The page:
There is no true religion or spirituality without kindness and love. ~ Swami Brahmananda
Ed was raised in the Jewish faith (as he says, Jewish on his parents side!), Deb was raised a Quaker.
We both began spiritually seeking at the same time in the late 1960’s. Ed was in his twenties living in New York City, hanging out at Studio 54 and other discos; meanwhile Deb was an art student living in London. And when Ed was in India being ordained as a Swami — a monk in the Yoga tradition — Deb was being ordained as a Buddhist. We both became teachers in our respective traditions, but by the time we met in the 1980s we had each left being part of a traditional order and were on our own, having decided to explore what it is to live a spiritual life in the midst of a materialistic world. We were like foreigners, finding our way in a world that was not so inclined or sympathetic towards spiritual life.
Essentially, religion is designed to be our spiritual source of comfort and advice, a structure to provide moral guidelines, a caring community, and help for those in need. And in many ways it is. But religion is also the cause of violence, wars, discrimination, bigotry, pain and suffering, all of which are a long way from kindness, compassion, comfort and spiritual reassurance.
Religious morality is also used to justify political reasoning and supremacy. In the U.S., the 1st amendment draws a clear separation between church and state, between religion and politics. Yet every presidential candidate is judged by his or her religious beliefs, as seen in the attempt to prove that President Obama is a Muslim, more so because his name is Barack Hussein Obama, which generates fear and hate.
Prospective Republican candidates use their Christian beliefs as a form of qualification and go to great lengths to show that a good Christian is a Republican, thereby implying that Democrats are not. We remember watching Bill Moyer (during George W. Bush’s era) interviewing a Kansas couple being evicted from their home due to spiraling mortgage costs. As the movers were carrying out their furniture around them, Moyer looked puzzled and asked why they had voted Republican. They replied: “Because we are Christians!”
We often hear somewhat extreme candidates constantly pushing their religious beliefs into the political arena with outrageous statements like: The hurricane and earthquake happened as God is punishing us, whether it’s because of gay marriage, abortion, or any number of reasons that support their ideology.
This is taking religion into realms that are not religious. When religion is used to validate killing because there is a difference of opinion, then it has gone beyond having a moral compass to imposing belief and power over another. We see this with the killing of abortion clinic staff, all in the name of saving a fetus, despite the pregnancy being caused by rape or incest, or threatening the mother’s life. Yet how many who are trying to stop abortion are also willing to adopt an unwanted baby?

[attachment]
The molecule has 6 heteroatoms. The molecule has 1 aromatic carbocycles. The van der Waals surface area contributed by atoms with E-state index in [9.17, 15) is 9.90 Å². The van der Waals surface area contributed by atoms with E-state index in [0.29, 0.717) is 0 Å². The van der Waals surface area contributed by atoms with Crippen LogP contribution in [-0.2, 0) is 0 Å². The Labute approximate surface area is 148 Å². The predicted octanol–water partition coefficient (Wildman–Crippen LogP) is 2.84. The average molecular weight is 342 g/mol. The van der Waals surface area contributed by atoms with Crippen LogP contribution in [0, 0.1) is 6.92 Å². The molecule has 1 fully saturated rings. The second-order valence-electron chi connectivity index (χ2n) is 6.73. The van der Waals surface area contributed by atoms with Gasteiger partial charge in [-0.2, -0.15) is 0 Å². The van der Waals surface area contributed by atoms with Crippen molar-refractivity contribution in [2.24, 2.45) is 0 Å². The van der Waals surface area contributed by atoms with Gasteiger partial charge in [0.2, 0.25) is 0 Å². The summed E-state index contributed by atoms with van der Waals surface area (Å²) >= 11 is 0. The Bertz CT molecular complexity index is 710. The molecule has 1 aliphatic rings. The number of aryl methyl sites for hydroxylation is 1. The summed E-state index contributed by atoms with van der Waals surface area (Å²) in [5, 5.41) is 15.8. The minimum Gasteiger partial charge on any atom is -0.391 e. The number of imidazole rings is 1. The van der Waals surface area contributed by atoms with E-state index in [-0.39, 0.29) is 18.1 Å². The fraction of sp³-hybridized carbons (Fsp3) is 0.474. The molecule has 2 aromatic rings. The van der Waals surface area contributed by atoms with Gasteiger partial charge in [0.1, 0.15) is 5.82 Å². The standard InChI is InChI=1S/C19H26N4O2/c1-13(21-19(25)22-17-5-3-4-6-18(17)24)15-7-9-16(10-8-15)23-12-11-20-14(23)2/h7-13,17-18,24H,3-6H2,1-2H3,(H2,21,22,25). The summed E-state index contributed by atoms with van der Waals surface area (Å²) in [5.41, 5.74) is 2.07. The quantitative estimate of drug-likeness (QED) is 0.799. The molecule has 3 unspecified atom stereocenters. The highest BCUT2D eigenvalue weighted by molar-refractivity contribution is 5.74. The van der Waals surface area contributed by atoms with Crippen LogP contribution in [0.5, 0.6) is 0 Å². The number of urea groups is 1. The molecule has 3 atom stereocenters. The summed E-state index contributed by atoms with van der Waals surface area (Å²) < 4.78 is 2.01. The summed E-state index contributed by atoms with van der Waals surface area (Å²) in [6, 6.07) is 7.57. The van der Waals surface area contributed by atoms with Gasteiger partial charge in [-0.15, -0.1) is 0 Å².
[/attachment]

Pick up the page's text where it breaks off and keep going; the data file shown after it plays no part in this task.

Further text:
At the same time, spirituality is a loaded word, often misunderstood, as its practices include meditation, contemplation, and direct communication with universal consciousness. Pope John Paul condemned meditation and yoga as immoral, deluding, and even sinful. Yet spirituality is simply the discovery of our authentic self without any trimmings or labels, which gives us a rich source of values and a deeper meaning to life, whatever our religion.
In the seeking of such meaning, religion and spirituality come together. Spirituality highlights qualities such as caring, kindness, compassion, tolerance, service, and community, and, in its truest sense, so does religion. But where religion is defined by its tradition and teachings, spirituality is defined by what is real in our own experience, arising from an inner search within ourselves, the finding of our own truth.
Where religion tends to breed separation — my religion vs. your religion; my god is the only real god; my ethics are better than yours, etc. — spirituality sees all people as equal: we are not an “ism” or a label, we are spiritual beings whose purpose is to awaken to our true nature.
Buddha wasn’t a Buddhist, Jesus wasn’t a Christian; the great ones did not create a religion, they just said to look within. They realized the truth that is always here, always present, but so easily forgotten. We are not able to see because of a mind that is veiled by ignorance, hate and greed: the ‘me-centeredness’ that rules and deludes.
When we were with the Dalai Lama at his residence in India we asked him what we could do to help humankind to awaken to caring and kindness. He said how people of different religions should come together in peace and respect and talk openly, honoring each others’ differences and similarities. This is a great example of religion and spirituality coming together.
Top photo by Hannah Sheffield at flickr.com
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